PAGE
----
By Hannah Berman

Some people are just destined for trouble. I am a member of this group, which could aptly be called “Schlemazels of the World.” If it were an actual club, with dues-paying members, chances are that I would be its president, as I am indisputably one of a select few people who can get into trouble even while in isolation. It is a worthless talent.

A few days before Purim, I went to my oversized mailbox and discovered a lovely-looking mishloach manot package. I like referring to it as mishloach manot, which is the correct Hebrew, despite having grown up in a European, Yiddish-speaking family where everyone referred to it as shalach manos. For the uninitiated, mishloach manot is a package of two food items that is to be given to at least one person on Purim day.

I thought it odd that this gift of food had arrived so many days in advance of Purim but I didn’t question the reason for the early arrival of the gift since, this year, the holiday fell on a Friday, so it would be a more hectic day than usual. There was a time when these packages typically had dessert-type foods, and hamantaschen were inevitably included. But all that changed several years ago, when people wanted to send mishloach manot with a “theme.” My guess is that some clever and creative young woman came up with the idea of a theme and that it was such a huge success that suddenly everyone was giving out these Purim food packages with a theme. On many occasions I received “food” packages that had absolutely no food in it. Being a “foodie” with a sweet tooth, this didn’t thrill me, but I remembered that my mother always told me to be grateful for whatever I was given. Eventually I realized that there was reason to be grateful for these food-less packages since it meant that there were no messy crumbs to deal with and nothing to dispose of before Pesach.

However, the package that I took in last week was beautifully wrapped and there was obviously no theme as it was filled with dessert-type foods, including the traditional hamantaschen. After glancing at the small label taped to the cellophane and seeing that it was from my neighbor, I made a mental note to thank my neighbor and then I got to work! I cut open the cellophane and discarded the pretty blue-and-white ribbon that had been tied around it. In addition to the much-loved hamantaschen, which is the essence of a Purim treat, there were chocolate-covered pretzels, Hershey’s kisses, and peanut-butter cups. It was a chocoholic’s delight. I resisted the urge to eat any of it, but that was just a temporary resistance, one that I knew would not last. Immediately, I scrubbed my plans for a chicken dinner; there would be no fleishigs for me that night. Instead, I prepared a dairy meal for myself in order to be able to indulge in a few milchig chocolate treats for dessert.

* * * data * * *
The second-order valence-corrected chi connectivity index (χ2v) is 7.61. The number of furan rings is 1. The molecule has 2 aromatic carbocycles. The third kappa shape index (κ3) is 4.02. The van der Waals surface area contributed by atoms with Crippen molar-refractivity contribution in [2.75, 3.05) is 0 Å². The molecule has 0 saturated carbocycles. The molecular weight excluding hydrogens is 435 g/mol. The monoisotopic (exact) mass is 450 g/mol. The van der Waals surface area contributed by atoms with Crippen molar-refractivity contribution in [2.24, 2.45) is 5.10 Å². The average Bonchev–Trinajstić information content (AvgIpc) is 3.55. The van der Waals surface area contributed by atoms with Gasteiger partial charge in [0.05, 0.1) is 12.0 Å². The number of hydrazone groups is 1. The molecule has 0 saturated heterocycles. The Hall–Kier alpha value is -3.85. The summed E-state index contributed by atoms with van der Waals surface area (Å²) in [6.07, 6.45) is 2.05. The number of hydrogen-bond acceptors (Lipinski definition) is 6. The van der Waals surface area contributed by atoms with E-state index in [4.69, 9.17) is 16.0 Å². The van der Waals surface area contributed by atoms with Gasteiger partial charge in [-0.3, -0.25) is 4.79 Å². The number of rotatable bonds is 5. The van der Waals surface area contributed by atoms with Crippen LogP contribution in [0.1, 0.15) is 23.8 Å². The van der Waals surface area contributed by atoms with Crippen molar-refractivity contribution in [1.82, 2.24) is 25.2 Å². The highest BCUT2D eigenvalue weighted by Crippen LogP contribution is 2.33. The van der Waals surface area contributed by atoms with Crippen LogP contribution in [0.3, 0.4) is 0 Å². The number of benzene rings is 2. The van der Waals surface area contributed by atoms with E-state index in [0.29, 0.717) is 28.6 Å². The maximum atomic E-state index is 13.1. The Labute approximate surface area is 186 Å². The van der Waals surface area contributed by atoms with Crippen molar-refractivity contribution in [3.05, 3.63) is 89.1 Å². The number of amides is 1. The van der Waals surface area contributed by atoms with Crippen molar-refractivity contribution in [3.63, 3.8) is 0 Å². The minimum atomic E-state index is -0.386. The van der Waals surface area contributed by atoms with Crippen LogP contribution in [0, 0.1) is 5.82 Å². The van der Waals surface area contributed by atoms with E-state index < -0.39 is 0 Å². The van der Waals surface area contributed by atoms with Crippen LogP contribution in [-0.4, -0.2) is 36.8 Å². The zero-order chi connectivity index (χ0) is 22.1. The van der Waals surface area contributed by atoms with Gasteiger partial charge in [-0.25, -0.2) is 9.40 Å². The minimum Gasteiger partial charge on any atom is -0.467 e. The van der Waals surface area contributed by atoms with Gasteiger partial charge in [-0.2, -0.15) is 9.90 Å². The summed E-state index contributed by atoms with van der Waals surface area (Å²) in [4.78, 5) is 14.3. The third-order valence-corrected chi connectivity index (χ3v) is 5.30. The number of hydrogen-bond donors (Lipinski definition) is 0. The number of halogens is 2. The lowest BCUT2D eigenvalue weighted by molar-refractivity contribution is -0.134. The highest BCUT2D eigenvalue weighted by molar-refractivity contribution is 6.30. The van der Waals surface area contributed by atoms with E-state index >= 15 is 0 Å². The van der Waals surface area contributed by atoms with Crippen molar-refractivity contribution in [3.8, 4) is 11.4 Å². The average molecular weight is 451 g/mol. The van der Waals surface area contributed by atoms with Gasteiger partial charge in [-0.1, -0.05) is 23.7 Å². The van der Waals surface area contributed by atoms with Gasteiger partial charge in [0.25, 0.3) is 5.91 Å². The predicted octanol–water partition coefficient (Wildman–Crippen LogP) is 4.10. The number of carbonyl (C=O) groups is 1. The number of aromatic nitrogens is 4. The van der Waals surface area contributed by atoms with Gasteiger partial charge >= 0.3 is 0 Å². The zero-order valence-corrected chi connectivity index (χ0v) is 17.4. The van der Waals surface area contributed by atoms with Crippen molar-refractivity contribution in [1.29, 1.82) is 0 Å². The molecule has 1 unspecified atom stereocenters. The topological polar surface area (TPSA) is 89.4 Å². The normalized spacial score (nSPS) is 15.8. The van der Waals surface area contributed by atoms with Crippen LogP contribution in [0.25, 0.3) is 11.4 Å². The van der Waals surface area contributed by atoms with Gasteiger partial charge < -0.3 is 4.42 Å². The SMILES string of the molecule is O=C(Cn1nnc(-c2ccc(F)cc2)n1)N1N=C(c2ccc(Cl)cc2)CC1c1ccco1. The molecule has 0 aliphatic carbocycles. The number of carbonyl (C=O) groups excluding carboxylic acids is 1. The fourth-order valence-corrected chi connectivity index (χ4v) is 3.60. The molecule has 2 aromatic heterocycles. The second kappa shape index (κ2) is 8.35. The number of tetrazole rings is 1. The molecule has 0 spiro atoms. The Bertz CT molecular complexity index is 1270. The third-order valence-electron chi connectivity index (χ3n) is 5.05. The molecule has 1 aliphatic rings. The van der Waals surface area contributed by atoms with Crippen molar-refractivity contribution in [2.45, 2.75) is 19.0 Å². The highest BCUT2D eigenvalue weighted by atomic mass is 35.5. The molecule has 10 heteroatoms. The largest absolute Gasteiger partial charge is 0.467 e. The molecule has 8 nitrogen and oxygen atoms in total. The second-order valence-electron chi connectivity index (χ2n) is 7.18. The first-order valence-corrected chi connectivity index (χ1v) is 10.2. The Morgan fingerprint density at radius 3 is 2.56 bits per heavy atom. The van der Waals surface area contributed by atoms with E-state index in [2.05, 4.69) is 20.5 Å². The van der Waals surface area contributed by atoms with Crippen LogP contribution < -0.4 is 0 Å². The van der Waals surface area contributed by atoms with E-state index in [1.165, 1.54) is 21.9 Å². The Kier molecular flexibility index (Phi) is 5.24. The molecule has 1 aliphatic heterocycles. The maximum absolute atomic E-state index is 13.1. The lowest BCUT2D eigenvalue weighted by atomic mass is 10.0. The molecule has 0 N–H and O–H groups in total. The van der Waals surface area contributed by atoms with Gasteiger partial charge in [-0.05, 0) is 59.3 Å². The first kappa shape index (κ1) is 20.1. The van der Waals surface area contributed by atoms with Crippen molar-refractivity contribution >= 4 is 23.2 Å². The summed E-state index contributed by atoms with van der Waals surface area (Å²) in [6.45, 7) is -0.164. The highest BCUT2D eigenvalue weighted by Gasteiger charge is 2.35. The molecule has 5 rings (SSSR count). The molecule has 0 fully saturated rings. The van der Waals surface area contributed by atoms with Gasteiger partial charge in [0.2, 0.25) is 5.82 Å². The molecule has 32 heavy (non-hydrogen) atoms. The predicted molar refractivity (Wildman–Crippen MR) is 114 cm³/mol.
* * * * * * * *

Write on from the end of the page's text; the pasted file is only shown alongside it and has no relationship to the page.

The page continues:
Later that evening, I sent a text to my neighbor thanking her for the beautifully packaged and delicious mishloach manot she had left for me. Her response did not arrive until the next morning, when she sent a text to inform me that there must have been some mistake because she had not yet given out any shalach manos. I gulped hard when I learned that the package that had appeared in my mailbox was not from her. Had I misread the name?

I knew that I would have to do some “dumpster diving” to find the label. I am no stranger to rummaging through garbage, as it is something I do whenever I accidentally toss out an important envelope containing a bill or a check. On this occasion, luck was with me because I did not have to dig deep before I found the crumpled-up label still semi-attached to the cellophane. This time I made sure to have my eyeglasses on when I read the label. Once again, I saw the name of this neighbor—but this time I learned that the package was meant for them, and down on the bottom was the name of the sender who had mistakenly delivered the package to my house. My eyes had gone straight to the chocolate treats inside and had only skimmed the label that had my neighbor’s name on it.

Cringing with embarrassment, I sat down and took a deep breath before doing what had to be done. Once calm, I called my neighbor and poured out the whole story—the story being that I had opened the package that was meant for her and helped myself to some candy. Her laughter was like music to my ears.

She was happy to know who had sent the package so that she could thank them. It had been sent from members of her family who lived in a faraway state. That explained the early arrival. The sender had probably called a local store and placed an order to be delivered. It might also explain why it was delivered to the wrong house. My neighbor did not want me to give her any of the remaining candy and sweets. (That was a relief since I had consumed much of it.)

I proceeded to suggest to her that it would not be dishonest if, without saying that she herself had not seen or eaten any of the treats, she simply tells the sender that her neighbor ate some of it and loved it! That’s just the way it is.

Hannah Berman lives in Woodmere and gives private small-group lessons in mah-jongg and canasta. She can be reached at or 516-295-4435. Read more of Hannah Berman’s articles on


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